She was very young when my stepdaughter, now a beautiful young lady, met my extended family for the first time at our traditional Thanksgiving gathering. When the evening was over and we were driving home, I asked, "Well, what'd you think of Thanksgiving at the McSwains?"
"I think I need a therapist," she responded. At just five, I was surprised she knew what one was.
Her assessment was spot on, however. Ours is a dysfunctional family. I see it in them because I know it in myself. We like in others what we value in ourselves. We dislike about others what we deny in ourselves. Gratefully, I've learned to like myself over the years, which really just means I've learned to forgive myself and so to forgive them.
Which is precisely what keeps me returning to the annual family tradition, too. It's there, with the family, I remember who I am. It's there, I'm reminded who I'm not. Rumi once said, "If you think you're so enlightened, spend a week with your family." We laugh and sometimes cry. We debate and often disagree about everything from religion to politics to the really important stuff as in how Bristol Palin manages to remain on Dancing with the Stars. For all our oddity, however, we are family. And, I am grateful.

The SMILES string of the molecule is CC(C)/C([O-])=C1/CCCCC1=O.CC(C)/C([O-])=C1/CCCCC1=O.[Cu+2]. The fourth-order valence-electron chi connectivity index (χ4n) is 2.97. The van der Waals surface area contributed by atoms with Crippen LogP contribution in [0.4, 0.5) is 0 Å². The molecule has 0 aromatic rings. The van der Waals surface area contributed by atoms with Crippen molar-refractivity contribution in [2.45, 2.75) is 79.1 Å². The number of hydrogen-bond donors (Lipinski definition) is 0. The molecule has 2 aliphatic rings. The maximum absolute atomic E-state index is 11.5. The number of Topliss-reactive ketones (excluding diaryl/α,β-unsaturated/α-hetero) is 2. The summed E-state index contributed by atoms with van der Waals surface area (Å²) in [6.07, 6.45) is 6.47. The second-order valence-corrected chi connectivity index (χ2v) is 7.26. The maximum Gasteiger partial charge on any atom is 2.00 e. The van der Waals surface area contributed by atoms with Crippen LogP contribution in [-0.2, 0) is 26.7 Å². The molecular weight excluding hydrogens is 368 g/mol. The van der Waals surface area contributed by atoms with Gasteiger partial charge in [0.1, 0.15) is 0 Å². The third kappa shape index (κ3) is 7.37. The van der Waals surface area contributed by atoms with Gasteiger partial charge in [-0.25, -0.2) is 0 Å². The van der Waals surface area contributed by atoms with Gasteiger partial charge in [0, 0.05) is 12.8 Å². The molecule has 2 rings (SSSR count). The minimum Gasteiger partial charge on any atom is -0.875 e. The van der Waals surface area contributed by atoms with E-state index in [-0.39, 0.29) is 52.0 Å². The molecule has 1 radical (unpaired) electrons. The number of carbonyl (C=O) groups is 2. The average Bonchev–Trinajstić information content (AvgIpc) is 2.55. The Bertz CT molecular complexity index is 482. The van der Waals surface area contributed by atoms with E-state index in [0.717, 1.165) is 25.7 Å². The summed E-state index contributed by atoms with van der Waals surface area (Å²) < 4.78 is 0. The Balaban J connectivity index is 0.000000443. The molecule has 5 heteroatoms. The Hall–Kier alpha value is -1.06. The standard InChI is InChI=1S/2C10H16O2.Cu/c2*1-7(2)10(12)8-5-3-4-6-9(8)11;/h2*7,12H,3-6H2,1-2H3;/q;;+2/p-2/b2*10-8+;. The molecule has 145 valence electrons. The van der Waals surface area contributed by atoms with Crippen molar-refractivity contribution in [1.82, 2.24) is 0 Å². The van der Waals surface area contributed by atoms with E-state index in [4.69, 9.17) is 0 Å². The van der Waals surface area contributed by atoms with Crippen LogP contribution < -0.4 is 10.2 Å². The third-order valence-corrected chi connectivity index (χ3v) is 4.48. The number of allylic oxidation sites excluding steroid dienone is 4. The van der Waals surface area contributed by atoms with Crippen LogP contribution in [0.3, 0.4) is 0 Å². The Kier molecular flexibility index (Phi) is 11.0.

1. For my children, too. Perfect? Pretty close. A day rarely passes but what I look at them and know, for all my blunderings as a parent, they have become remarkable young adults. They're independent and hardworking, but as different as night and day. They love their parents and quick to say so. They think for themselves and their beliefs are their own. They're responsible, as well as compassionate human beings. How could I not give thanks for such children?
2. For my parents, I give thanks. I get my own independence, and survivalist instincts, from my mother. She's relentless. Will celebrate her eightieth birthday soon, but age doesn't seem to bother her. To her, aging is something old people do. Yes, we're planning a party for her eightieth. But, just to make certain we hadn't forgotten--which of course we had--we recently discovered Mom had reserved the party room for her own party at the condo where she lives.